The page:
#10

Not at 200,000ft-
No air= No boom, No tail
Not usually a lot of moisture at any high altitude. Something about the -30f air temp.

Could be the orbiter. But I think it’s an airliner or a fighter (or a Cit.III - yessss). Nothing to give the video scale of speed. Just a blurry close-up.


#11

There’s still about 0.02% of an atmosphere at 200,000ft. The intense heat generated by hypersonic flight causes the air to ionize (what I believe ChrisTrott meant by ‘boil’) and become a plasma.


#12

Not only that, but to pull the reference from earlier directly off the NASA website (emphasis added):

…I found the following on the matter:
nasa.gov/returntoflight/crew/photo_tips.html

[quote]Even if you know you cannot see the Shuttle reentry due to lighting or cloud problems, it is possible to hear the double sonic boom from the Shuttle if it is not too far away

. It takes sounds about 1100 feet/sec (300m/s) to propagate to the ground; thus if the Shuttle is 200,000 feet (60,000m) away from you at its closest distance during reentry along your line of sight, it would nominally take around 96 seconds for the sound to reach your ears AFTER the shuttle passed that point. For the human ear to detect the boom(s) you should be far away from noises, especially traffic noise.

[/quote]

Having seen the shuttle during reentry twice personally, I can tell you that looks like the shuttle when it flew over both times however I was to far horizontally from the reentry path to be able to hear the boom. I was also in Orlando when the shuttle went up and was able to hear the roar of the engines during ascent even from there. Sound travels amazingly far.

BTW, yes, I was speaking of ionization of the air, but “boil” is a bit more descriptive for my purpose. And there is moisture in almost all air, even at 200,000 feet. Because of the speed and heat generated, any water in the air will be vaporized into steam and be at least slightly visible.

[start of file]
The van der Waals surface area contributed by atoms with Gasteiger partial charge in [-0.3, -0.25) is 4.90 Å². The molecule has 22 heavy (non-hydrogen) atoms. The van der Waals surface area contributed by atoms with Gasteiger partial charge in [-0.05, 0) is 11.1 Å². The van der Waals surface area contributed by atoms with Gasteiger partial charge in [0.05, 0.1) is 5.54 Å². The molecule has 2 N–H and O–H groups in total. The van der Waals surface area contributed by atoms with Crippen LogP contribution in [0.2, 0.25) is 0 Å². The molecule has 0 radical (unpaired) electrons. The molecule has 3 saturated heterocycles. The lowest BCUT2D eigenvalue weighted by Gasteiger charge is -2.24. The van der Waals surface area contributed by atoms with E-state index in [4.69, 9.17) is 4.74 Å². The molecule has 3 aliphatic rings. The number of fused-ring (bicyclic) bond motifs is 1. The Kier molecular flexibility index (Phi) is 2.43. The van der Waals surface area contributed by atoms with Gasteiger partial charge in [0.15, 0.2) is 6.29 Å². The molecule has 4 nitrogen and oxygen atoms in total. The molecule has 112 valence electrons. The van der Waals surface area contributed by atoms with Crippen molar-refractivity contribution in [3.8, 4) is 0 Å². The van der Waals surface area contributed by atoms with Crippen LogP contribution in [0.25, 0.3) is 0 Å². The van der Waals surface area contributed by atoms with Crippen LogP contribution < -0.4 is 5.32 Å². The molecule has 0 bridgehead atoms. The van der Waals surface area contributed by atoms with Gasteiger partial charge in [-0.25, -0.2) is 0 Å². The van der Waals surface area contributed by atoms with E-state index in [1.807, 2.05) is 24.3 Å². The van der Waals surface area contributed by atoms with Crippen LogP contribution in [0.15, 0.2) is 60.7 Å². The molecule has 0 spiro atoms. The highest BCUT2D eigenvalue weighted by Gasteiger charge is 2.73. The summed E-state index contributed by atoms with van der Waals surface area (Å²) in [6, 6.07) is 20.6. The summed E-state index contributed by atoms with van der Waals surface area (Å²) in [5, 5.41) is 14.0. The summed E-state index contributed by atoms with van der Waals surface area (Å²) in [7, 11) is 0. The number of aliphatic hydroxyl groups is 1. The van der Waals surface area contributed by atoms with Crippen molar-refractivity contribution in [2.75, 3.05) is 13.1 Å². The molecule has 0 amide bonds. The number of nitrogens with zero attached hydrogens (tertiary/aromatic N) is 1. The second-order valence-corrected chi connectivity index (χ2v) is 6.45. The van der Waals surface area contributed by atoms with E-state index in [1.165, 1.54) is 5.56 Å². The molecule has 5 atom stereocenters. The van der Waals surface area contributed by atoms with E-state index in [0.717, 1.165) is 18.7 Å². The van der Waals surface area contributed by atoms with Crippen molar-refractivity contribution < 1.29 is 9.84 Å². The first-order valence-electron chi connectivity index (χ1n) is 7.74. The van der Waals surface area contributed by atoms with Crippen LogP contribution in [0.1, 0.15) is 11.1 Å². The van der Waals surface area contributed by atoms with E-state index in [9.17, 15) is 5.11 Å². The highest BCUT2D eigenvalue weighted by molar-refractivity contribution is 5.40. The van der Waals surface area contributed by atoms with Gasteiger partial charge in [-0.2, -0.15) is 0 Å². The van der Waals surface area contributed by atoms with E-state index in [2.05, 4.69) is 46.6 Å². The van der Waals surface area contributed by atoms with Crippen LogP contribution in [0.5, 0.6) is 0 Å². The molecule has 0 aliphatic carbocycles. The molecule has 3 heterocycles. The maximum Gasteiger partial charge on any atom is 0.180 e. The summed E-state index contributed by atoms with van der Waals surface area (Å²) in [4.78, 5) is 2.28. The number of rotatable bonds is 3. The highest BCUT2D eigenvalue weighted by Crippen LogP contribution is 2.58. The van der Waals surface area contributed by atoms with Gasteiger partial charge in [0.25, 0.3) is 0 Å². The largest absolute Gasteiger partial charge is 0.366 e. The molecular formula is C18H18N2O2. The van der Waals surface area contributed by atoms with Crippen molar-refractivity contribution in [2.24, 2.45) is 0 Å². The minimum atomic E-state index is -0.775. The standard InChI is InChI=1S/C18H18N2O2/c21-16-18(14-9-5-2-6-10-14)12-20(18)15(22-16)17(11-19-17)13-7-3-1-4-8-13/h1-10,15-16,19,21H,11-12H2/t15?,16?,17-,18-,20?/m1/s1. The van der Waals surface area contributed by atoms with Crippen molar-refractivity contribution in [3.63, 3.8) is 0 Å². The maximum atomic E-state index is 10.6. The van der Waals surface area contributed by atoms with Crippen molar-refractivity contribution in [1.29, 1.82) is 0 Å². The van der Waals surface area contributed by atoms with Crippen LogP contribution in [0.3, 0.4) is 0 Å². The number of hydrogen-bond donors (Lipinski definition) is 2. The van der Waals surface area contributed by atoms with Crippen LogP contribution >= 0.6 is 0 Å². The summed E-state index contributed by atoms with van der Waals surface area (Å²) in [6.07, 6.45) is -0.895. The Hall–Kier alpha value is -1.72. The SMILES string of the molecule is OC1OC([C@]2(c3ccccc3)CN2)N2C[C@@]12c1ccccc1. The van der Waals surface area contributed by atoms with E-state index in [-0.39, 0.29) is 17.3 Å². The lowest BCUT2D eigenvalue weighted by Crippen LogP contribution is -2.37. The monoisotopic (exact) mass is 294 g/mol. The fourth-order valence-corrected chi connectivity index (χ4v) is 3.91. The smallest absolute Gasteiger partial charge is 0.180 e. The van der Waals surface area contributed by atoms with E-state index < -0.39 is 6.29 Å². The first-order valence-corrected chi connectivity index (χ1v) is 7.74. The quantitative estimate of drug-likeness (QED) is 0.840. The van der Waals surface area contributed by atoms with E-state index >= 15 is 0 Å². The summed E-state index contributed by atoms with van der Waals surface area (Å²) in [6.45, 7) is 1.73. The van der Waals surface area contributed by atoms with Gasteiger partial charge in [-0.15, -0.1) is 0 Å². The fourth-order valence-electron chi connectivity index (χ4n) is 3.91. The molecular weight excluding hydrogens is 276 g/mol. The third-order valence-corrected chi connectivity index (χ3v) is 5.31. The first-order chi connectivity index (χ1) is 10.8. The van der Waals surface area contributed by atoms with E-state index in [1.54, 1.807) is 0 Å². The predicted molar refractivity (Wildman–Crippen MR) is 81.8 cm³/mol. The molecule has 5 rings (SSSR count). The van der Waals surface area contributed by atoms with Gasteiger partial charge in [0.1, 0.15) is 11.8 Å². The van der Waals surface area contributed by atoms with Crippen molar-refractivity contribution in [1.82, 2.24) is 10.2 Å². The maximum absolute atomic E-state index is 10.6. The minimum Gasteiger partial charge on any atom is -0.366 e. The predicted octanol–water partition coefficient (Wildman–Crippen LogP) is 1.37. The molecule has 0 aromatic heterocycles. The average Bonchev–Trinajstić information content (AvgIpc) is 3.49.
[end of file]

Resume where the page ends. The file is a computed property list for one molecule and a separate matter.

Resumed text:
Also, if it was an aircraft, there would be a visible separation of the vapor trail from the engines. It is visible even with a tail-mounted twin like a DC-9 or Gulfstream for several thousand feet behind the aircraft. Because this is not present, it suggests that it is not being originated from a powerplant.


#13

I’m a little late on this one, but I saw the re-entry - photographed with a Canon rebel EOS digital and tripod. Had contrails over SW Missouri. We also had a pair of astronomical binoculars and tripod next to the camera. It definitely WAS the shuttle. No question about it…


#14

You are not seeing a contrail - you are seeing a plasma trail. The friction is heating and ionizing the air and causing it to fluoresce. The booms can be heard because the boom is just a pressure wave - at 200,000 feet - or almost 40 miles up = the booms and the sound should appear to move across the sky some minutes after the shuttle comes over the horizon . . . think - sound travels 1100 ft / sec at sea level - slower at less dense altitudes - so the minimum time from 35 miles up is about 3 minutes.


#15

May we see your pictures please?